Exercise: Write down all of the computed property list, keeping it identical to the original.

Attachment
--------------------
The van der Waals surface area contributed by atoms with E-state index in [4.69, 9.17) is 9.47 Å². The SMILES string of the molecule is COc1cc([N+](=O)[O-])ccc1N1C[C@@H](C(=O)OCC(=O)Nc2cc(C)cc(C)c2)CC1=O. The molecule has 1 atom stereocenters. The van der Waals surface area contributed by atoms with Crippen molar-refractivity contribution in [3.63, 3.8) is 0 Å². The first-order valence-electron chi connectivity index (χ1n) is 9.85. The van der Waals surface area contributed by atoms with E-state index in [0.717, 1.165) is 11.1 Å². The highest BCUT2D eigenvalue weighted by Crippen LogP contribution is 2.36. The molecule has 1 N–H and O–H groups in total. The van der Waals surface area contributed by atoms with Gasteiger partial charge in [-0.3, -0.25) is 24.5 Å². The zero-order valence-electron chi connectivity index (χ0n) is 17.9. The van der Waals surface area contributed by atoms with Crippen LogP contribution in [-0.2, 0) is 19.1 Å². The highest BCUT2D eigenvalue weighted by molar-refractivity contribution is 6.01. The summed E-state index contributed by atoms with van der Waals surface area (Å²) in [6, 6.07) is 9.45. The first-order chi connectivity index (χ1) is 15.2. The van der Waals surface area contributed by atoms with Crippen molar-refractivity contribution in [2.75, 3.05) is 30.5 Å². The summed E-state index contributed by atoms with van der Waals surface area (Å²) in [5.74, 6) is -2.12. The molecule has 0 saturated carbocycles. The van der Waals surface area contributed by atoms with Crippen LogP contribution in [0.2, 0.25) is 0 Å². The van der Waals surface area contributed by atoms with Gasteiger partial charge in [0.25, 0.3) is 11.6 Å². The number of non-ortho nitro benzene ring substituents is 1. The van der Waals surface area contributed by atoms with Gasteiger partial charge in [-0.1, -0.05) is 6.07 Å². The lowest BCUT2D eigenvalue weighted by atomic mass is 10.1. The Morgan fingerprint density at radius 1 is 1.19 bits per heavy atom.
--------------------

The van der Waals surface area contributed by atoms with E-state index in [4.69, 9.17) is 9.47 Å². The SMILES string of the molecule is COc1cc([N+](=O)[O-])ccc1N1C[C@@H](C(=O)OCC(=O)Nc2cc(C)cc(C)c2)CC1=O. The molecule has 1 atom stereocenters. The van der Waals surface area contributed by atoms with Crippen molar-refractivity contribution in [3.63, 3.8) is 0 Å². The first-order valence-electron chi connectivity index (χ1n) is 9.85. The van der Waals surface area contributed by atoms with E-state index in [0.717, 1.165) is 11.1 Å². The highest BCUT2D eigenvalue weighted by Crippen LogP contribution is 2.36. The molecule has 1 N–H and O–H groups in total. The van der Waals surface area contributed by atoms with Gasteiger partial charge in [-0.3, -0.25) is 24.5 Å². The zero-order valence-electron chi connectivity index (χ0n) is 17.9. The van der Waals surface area contributed by atoms with Crippen LogP contribution in [-0.2, 0) is 19.1 Å². The highest BCUT2D eigenvalue weighted by molar-refractivity contribution is 6.01. The summed E-state index contributed by atoms with van der Waals surface area (Å²) in [6, 6.07) is 9.45. The first-order chi connectivity index (χ1) is 15.2. The van der Waals surface area contributed by atoms with Crippen molar-refractivity contribution in [2.75, 3.05) is 30.5 Å². The summed E-state index contributed by atoms with van der Waals surface area (Å²) in [5.74, 6) is -2.12. The molecule has 0 saturated carbocycles. The van der Waals surface area contributed by atoms with Crippen LogP contribution in [0.2, 0.25) is 0 Å². The van der Waals surface area contributed by atoms with Gasteiger partial charge in [0.25, 0.3) is 11.6 Å². The number of non-ortho nitro benzene ring substituents is 1. The van der Waals surface area contributed by atoms with Gasteiger partial charge in [-0.1, -0.05) is 6.07 Å². The lowest BCUT2D eigenvalue weighted by atomic mass is 10.1. The Morgan fingerprint density at radius 1 is 1.19 bits per heavy atom.